“People who need to possess the physical copy of a book, not merely an electronic version, believe that the objects themselves are sacred. Some people may find this attitude baffling, arguing that books are merely objects that take up space. This is true, but so are Prague and your kids and the Sistine Chapel. Think it through, bozos.” —
Joe Queenan on books.
“Van Ness felt a gladness and wonder as he drove past the small isolated towns along U.S. 101 in Northern California, a certain interest, a yearning, because he sensed they were places a person could disappear into. They felt like little naps you might never wake up from - you might throw a tire and hike to a gas station and stumble unexpectedly onto the rest of your life, the people who would finally mean something to you, a woman, an immortal friend, a saving fellowship in the religion of some obscure church. But such a thing as a small detour into deep and permanent changes, at the time, anyway, that he was travelling down the coast from Seattle into Mendocino County, wasn’t even to be dreamt of in Van Ness’s world.” —Denis Johnson, Already Dead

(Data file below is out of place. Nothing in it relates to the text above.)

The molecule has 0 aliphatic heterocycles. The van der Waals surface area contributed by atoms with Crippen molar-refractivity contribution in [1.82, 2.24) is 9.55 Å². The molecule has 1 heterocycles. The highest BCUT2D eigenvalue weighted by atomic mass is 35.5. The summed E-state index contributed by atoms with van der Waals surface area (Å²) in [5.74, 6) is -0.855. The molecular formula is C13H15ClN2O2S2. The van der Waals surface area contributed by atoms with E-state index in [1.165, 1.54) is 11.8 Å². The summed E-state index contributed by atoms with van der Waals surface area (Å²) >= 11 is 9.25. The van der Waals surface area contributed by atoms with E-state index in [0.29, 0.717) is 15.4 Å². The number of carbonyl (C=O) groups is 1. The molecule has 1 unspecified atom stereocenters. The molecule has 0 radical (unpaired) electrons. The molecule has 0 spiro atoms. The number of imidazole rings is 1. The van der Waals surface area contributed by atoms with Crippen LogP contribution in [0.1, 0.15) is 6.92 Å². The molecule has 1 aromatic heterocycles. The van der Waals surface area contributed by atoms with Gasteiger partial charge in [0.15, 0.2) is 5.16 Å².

“Go and find a job. Go and find a flat. Find somebody else. Put them in the flat. Make them stay. Get a toaster. Go to work. Get on the bus. Look at your boss. Say “fuck”! Sit down. Pick up the thing. Go blank. Scream internally and go home again. Listen to the radio. Turn to the other person. Think; “why, why did this happen?”. Go to bed. Lie awake, at night. Get up. Feel groggy. Put the things on. Your clothes, whatever they are called. Go out the door. In to work. Same thing. Same people again. It’s real. It is happening to you. Go home again! Sit. Radio. Dinner, mmm. Gardening. GARDENING. GARDENING! GARDENING! Death.” —
- Dylan Moran
“I think everybody feels the way these toys feel — like they’ve given themselves over to this child Andy and given him 100 percent and played with him and given him so much of their lives, and now he’s going away. And they don’t [really] want to go with him to college; what they really want is acknowledgment, and I think that’s a universal thing. I think a lot of people go through life feeling like they work really hard and they’re doing a good job and they just want some sort of emotional acknowledgment.” —Screenwriter Michael Arndt, on the universal themes in Toy Story 3. (via nprfreshair)